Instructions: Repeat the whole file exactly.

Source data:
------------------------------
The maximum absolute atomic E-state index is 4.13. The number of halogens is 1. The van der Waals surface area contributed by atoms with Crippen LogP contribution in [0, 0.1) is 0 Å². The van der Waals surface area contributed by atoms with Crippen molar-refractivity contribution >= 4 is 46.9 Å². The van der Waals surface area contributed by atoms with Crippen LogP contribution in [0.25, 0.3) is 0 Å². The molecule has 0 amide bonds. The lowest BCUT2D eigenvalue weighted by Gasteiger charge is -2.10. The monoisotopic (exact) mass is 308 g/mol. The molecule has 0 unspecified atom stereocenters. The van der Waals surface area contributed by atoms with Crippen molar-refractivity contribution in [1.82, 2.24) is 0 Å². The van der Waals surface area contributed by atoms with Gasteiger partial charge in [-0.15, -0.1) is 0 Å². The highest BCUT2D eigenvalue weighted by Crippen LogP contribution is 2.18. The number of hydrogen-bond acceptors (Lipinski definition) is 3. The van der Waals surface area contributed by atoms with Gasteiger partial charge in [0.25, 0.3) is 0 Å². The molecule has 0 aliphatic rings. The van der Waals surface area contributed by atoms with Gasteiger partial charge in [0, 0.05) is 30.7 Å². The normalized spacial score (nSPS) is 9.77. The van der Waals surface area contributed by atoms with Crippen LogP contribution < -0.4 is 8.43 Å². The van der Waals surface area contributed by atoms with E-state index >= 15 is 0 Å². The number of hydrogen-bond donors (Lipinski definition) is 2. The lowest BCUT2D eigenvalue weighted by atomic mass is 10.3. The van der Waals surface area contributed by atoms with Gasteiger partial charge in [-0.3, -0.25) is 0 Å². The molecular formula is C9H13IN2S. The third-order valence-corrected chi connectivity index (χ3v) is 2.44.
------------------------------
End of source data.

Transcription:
The maximum absolute atomic E-state index is 4.13. The number of halogens is 1. The van der Waals surface area contributed by atoms with Crippen LogP contribution in [0, 0.1) is 0 Å². The van der Waals surface area contributed by atoms with Crippen molar-refractivity contribution >= 4 is 46.9 Å². The van der Waals surface area contributed by atoms with Crippen LogP contribution in [0.25, 0.3) is 0 Å². The molecule has 0 amide bonds. The lowest BCUT2D eigenvalue weighted by Gasteiger charge is -2.10. The monoisotopic (exact) mass is 308 g/mol. The molecule has 0 unspecified atom stereocenters. The van der Waals surface area contributed by atoms with Crippen molar-refractivity contribution in [1.82, 2.24) is 0 Å². The van der Waals surface area contributed by atoms with Gasteiger partial charge in [-0.15, -0.1) is 0 Å². The highest BCUT2D eigenvalue weighted by Crippen LogP contribution is 2.18. The number of hydrogen-bond acceptors (Lipinski definition) is 3. The van der Waals surface area contributed by atoms with Gasteiger partial charge in [0.25, 0.3) is 0 Å². The molecule has 0 aliphatic rings. The van der Waals surface area contributed by atoms with Gasteiger partial charge in [0, 0.05) is 30.7 Å². The normalized spacial score (nSPS) is 9.77. The van der Waals surface area contributed by atoms with Crippen LogP contribution < -0.4 is 8.43 Å². The van der Waals surface area contributed by atoms with E-state index >= 15 is 0 Å². The number of hydrogen-bond donors (Lipinski definition) is 2. The lowest BCUT2D eigenvalue weighted by atomic mass is 10.3. The van der Waals surface area contributed by atoms with Gasteiger partial charge in [-0.3, -0.25) is 0 Å². The molecular formula is C9H13IN2S. The third-order valence-corrected chi connectivity index (χ3v) is 2.44.